Chromosomes are specific forms of DNA present in a cell during mitosis or meiosis. Within the nucleus, DNA is tightly wound around a protein called histone and packaged into a linear structure. When the cells do not divide, the chromosomes are not visible in the nucleus - as is the case under the microscope. However, the DNA that makes up the chromosome becomes more compact during cell division and is visible under the microscope. Each chromosome has a contraction point called the centromere (point) that divides the chromosome into two parts, the "arm." The short arm is the "p arm"; the long arm is the "q arm". The location of the centromere on each chromosome provides a unique shape for the chromosome that can be used to help describe the location of a particular gene. Chromosomes are species-specific, and vary in number, size, and morphology depending on the species, cell type, and stage of development.
Figure 1. Diagram of a replicated and condensed metaphase eukaryotic chromosome. (1) Chromatid – one of the two identical parts of the chromosome after S phase. (2) Centromere – the point where the two chromatids touch. (3) Short arm (p). (4) Long arm (q).
In 1975 scientists presented evidence that chromatin structure is comprised of a repeating unit that they described as "beads on a string". Those beads are now known as nucleosomes, which are small protein discs that DNA (the 'string') wraps around. These nucleosomes are separated by 10-60 bp of linker DNA and coil to form an array along the DNA that is about 11 nm in diameter. This array is then supercoiled into a 30 nm fiber, which winds upon itself into the microscopic unit known as a chromosome. The nucleosome is comprised of 146 bp of DNA wrapped 1.7 times around a histone octamer, comprised of a histone H3/H4 tetramer flanked by two H2A/H2B dimers. Nucleosomes serve to package the DNA while still allowing access for gene transcription and DNA replication and repair. In addition to the electromicrographs showing beads on a string, nucleosomes were also identified by digestion of chromatin with nucleases resulting in approximately 200-bp ladders as well as by centrifugal isolation of 11.5S nucleoprotein complexes. It has long been thought that the behavior of chromatin is a direct result of the properties of these nucleosomes. Chromatin is now known to consist of DNA and histones, as well as a plethora of other protein complexes that assist in the DNA-related cellular functions. Histones play both structural and functional roles in these processes, which include replication, repair, recombination, transcription, and segregation.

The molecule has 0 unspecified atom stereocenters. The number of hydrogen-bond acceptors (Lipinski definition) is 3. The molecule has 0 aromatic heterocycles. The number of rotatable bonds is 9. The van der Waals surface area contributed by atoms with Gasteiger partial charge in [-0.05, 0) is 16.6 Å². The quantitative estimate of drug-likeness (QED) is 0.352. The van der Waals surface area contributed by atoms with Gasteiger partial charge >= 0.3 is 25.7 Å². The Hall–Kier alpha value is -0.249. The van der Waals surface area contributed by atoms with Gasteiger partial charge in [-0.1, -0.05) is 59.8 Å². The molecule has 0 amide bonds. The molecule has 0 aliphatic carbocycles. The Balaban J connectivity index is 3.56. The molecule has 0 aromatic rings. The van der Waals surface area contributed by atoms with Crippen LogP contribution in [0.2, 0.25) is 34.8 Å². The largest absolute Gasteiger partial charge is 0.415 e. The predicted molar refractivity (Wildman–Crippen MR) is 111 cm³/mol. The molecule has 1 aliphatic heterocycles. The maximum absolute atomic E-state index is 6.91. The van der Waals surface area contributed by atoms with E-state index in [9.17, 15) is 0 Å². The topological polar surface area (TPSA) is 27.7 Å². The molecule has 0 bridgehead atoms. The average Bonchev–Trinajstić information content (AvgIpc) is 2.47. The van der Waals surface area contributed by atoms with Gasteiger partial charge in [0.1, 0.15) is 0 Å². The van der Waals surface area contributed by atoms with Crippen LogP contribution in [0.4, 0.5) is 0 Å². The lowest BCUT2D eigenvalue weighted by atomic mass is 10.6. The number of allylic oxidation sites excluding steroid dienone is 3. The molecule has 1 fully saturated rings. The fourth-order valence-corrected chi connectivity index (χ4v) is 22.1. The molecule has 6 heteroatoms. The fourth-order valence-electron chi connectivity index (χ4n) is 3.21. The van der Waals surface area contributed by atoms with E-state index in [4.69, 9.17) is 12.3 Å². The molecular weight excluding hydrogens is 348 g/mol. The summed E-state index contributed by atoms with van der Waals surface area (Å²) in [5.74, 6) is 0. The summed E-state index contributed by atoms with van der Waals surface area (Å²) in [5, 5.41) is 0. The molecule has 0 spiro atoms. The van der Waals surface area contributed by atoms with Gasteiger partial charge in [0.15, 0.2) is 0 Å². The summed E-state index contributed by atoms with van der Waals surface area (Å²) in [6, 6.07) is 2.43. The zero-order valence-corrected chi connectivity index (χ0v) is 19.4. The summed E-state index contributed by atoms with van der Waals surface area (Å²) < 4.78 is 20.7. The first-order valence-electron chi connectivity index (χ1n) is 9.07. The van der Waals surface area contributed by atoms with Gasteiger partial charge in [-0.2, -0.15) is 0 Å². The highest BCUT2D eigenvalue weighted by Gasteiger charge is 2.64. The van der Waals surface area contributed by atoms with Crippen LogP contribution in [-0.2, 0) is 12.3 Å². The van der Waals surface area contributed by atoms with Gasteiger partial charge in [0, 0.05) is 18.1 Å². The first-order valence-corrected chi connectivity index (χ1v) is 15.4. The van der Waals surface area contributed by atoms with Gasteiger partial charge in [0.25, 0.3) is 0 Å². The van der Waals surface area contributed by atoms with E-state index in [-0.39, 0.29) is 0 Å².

Figure 2. Diagram of Chromosome Structure.
Chromosomes in Eukaryotes
Chromosomes in eukaryotes are composed of chromatin fibers. Chromatin fibers are made up of nucleosomes (histone octamers, a portion of the DNA strand joined and wrapped). Chromatin fibers are packaged by proteins into a concentrated structure called chromatin. Chromatin is present in mitochondria, most of which is DNA, and the mother inherits a small amount. Chromatin is present in most cells, with a few exceptions, such as red blood cells. Chromatin can make very long DNA molecules suitable for the nucleus. During cell division, chromatin further condenses to form chromosomes visible under the microscope. The structure of the chromosome changes with the cell cycle. During cell division, chromosomes are replicated, split and successfully delivered to their progeny cells, ensuring genetic diversity and survival of offspring. Chromosomes can be repeated or not repeated. A repeating chromosome is a single duplex, and a repeating chromosome contains two identical copies (called chromatids or sister chromatids) and is joined by centromeres.
Figure 3. Organization of DNA in a eukaryotic cell.
Chromosomes in Prokaryotes
Prokaryotes usually have one copy per major chromosome, but most cells can easily survive in multiple copies. For example, the symbiont of locust Buchnera has multiple copies of its chromosome, each cell having a replication range of 10-400 copies. However, in some large bacteria, such as Epulopiscium fishelsoni, there can be up to 100,000 chromosome copies. Like eukaryotes, the copy number of plasmid and plasmid-like minichromosomes is highly variable. The number of plasmids in a cell depends almost entirely on the rate of fragmentation of the plasmid - rapid division leads to high copy numbers.
Human chromosomes can be divided into two types: autosomes (somatic chromosomes) and sex chromosomes (heterologous chromosomes). Certain genetic traits are related to a person's gender and are transmitted through the sex chromosome. The autosome thus contains the rest of the genetic information. The autosomal and sex chromosomes are identical in replication, mitosis and meiosis. Human cells have 23 pairs of chromosomes (22 pairs of autosomes and a pair of sex chromosomes), that is, there are 46 chromatids per cell. In addition, human cells have hundreds of mitochondrial chromosome copies. Sequencing of the human genome provides a wealth of information about each chromosome.
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